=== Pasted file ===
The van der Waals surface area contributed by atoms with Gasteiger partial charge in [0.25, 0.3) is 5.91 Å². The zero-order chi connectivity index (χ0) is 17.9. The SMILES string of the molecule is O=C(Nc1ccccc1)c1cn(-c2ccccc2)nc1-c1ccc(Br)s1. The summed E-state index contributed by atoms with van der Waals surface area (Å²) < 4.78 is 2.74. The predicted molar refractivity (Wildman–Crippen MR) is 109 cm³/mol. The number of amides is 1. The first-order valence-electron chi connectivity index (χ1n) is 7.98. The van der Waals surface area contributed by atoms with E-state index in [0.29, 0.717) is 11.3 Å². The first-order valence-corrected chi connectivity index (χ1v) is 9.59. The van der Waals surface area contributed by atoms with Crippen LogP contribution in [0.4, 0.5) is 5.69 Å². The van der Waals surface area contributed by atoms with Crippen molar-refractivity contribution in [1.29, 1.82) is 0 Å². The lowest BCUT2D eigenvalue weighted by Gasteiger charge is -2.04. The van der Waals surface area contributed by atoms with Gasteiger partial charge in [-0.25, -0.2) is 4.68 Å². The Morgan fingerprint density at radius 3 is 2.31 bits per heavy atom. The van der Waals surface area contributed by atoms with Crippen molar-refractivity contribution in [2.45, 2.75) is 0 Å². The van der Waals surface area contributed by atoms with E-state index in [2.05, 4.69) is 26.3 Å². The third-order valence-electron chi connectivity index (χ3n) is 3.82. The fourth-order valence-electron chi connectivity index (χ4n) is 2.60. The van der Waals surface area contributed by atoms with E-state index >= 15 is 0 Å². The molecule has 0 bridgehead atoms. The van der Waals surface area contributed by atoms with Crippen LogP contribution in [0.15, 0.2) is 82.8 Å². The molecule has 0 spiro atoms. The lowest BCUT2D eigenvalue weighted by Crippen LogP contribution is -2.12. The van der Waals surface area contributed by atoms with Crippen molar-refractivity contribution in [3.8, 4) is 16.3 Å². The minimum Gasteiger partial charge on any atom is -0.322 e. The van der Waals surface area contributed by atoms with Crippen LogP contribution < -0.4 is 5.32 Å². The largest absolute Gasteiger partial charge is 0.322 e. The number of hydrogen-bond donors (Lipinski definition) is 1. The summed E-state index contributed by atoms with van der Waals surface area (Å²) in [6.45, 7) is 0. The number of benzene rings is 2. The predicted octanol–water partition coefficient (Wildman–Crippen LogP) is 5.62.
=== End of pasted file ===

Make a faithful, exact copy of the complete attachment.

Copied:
The van der Waals surface area contributed by atoms with Gasteiger partial charge in [0.25, 0.3) is 5.91 Å². The zero-order chi connectivity index (χ0) is 17.9. The SMILES string of the molecule is O=C(Nc1ccccc1)c1cn(-c2ccccc2)nc1-c1ccc(Br)s1. The summed E-state index contributed by atoms with van der Waals surface area (Å²) < 4.78 is 2.74. The predicted molar refractivity (Wildman–Crippen MR) is 109 cm³/mol. The number of amides is 1. The first-order valence-electron chi connectivity index (χ1n) is 7.98. The van der Waals surface area contributed by atoms with E-state index in [0.29, 0.717) is 11.3 Å². The first-order valence-corrected chi connectivity index (χ1v) is 9.59. The van der Waals surface area contributed by atoms with Crippen LogP contribution in [0.4, 0.5) is 5.69 Å². The van der Waals surface area contributed by atoms with Crippen molar-refractivity contribution in [1.29, 1.82) is 0 Å². The lowest BCUT2D eigenvalue weighted by Gasteiger charge is -2.04. The van der Waals surface area contributed by atoms with Gasteiger partial charge in [-0.25, -0.2) is 4.68 Å². The Morgan fingerprint density at radius 3 is 2.31 bits per heavy atom. The van der Waals surface area contributed by atoms with Crippen molar-refractivity contribution in [2.45, 2.75) is 0 Å². The van der Waals surface area contributed by atoms with E-state index in [2.05, 4.69) is 26.3 Å². The third-order valence-electron chi connectivity index (χ3n) is 3.82. The fourth-order valence-electron chi connectivity index (χ4n) is 2.60. The van der Waals surface area contributed by atoms with E-state index >= 15 is 0 Å². The molecule has 0 bridgehead atoms. The van der Waals surface area contributed by atoms with Crippen LogP contribution in [0.15, 0.2) is 82.8 Å². The molecule has 0 spiro atoms. The lowest BCUT2D eigenvalue weighted by Crippen LogP contribution is -2.12. The van der Waals surface area contributed by atoms with Crippen molar-refractivity contribution in [3.8, 4) is 16.3 Å². The minimum Gasteiger partial charge on any atom is -0.322 e. The van der Waals surface area contributed by atoms with Crippen LogP contribution < -0.4 is 5.32 Å². The largest absolute Gasteiger partial charge is 0.322 e. The number of hydrogen-bond donors (Lipinski definition) is 1. The summed E-state index contributed by atoms with van der Waals surface area (Å²) in [6.45, 7) is 0. The number of benzene rings is 2. The predicted octanol–water partition coefficient (Wildman–Crippen LogP) is 5.62.